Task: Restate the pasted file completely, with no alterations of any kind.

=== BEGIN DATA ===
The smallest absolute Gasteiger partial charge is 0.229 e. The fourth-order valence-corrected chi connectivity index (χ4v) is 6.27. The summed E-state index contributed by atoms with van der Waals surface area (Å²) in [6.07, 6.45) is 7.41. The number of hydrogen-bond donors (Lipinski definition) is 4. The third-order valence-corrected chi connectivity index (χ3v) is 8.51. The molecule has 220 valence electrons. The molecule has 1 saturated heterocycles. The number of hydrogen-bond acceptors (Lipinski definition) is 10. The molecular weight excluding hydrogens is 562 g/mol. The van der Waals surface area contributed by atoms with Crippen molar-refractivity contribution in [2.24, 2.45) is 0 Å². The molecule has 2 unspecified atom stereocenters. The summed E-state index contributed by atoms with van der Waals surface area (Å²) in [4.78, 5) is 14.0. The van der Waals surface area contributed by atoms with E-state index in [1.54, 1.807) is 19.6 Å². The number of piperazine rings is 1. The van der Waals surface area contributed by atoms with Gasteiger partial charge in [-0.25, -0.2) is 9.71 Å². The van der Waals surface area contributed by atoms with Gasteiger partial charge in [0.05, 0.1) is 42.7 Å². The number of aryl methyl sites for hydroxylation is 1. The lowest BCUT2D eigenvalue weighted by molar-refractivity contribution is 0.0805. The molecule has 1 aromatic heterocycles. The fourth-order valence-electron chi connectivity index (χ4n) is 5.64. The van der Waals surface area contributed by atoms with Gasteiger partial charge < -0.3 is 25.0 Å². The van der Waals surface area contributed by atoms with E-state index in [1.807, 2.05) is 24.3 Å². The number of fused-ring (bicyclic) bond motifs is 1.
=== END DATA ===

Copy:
The smallest absolute Gasteiger partial charge is 0.229 e. The fourth-order valence-corrected chi connectivity index (χ4v) is 6.27. The summed E-state index contributed by atoms with van der Waals surface area (Å²) in [6.07, 6.45) is 7.41. The number of hydrogen-bond donors (Lipinski definition) is 4. The third-order valence-corrected chi connectivity index (χ3v) is 8.51. The molecule has 220 valence electrons. The molecule has 1 saturated heterocycles. The number of hydrogen-bond acceptors (Lipinski definition) is 10. The molecular weight excluding hydrogens is 562 g/mol. The van der Waals surface area contributed by atoms with Crippen molar-refractivity contribution in [2.24, 2.45) is 0 Å². The molecule has 2 unspecified atom stereocenters. The summed E-state index contributed by atoms with van der Waals surface area (Å²) in [4.78, 5) is 14.0. The van der Waals surface area contributed by atoms with E-state index in [1.54, 1.807) is 19.6 Å². The number of piperazine rings is 1. The van der Waals surface area contributed by atoms with Gasteiger partial charge in [-0.25, -0.2) is 9.71 Å². The van der Waals surface area contributed by atoms with Gasteiger partial charge in [0.05, 0.1) is 42.7 Å². The number of aryl methyl sites for hydroxylation is 1. The lowest BCUT2D eigenvalue weighted by molar-refractivity contribution is 0.0805. The molecule has 1 aromatic heterocycles. The fourth-order valence-electron chi connectivity index (χ4n) is 5.64. The van der Waals surface area contributed by atoms with Gasteiger partial charge < -0.3 is 25.0 Å². The van der Waals surface area contributed by atoms with E-state index in [1.807, 2.05) is 24.3 Å². The number of fused-ring (bicyclic) bond motifs is 1.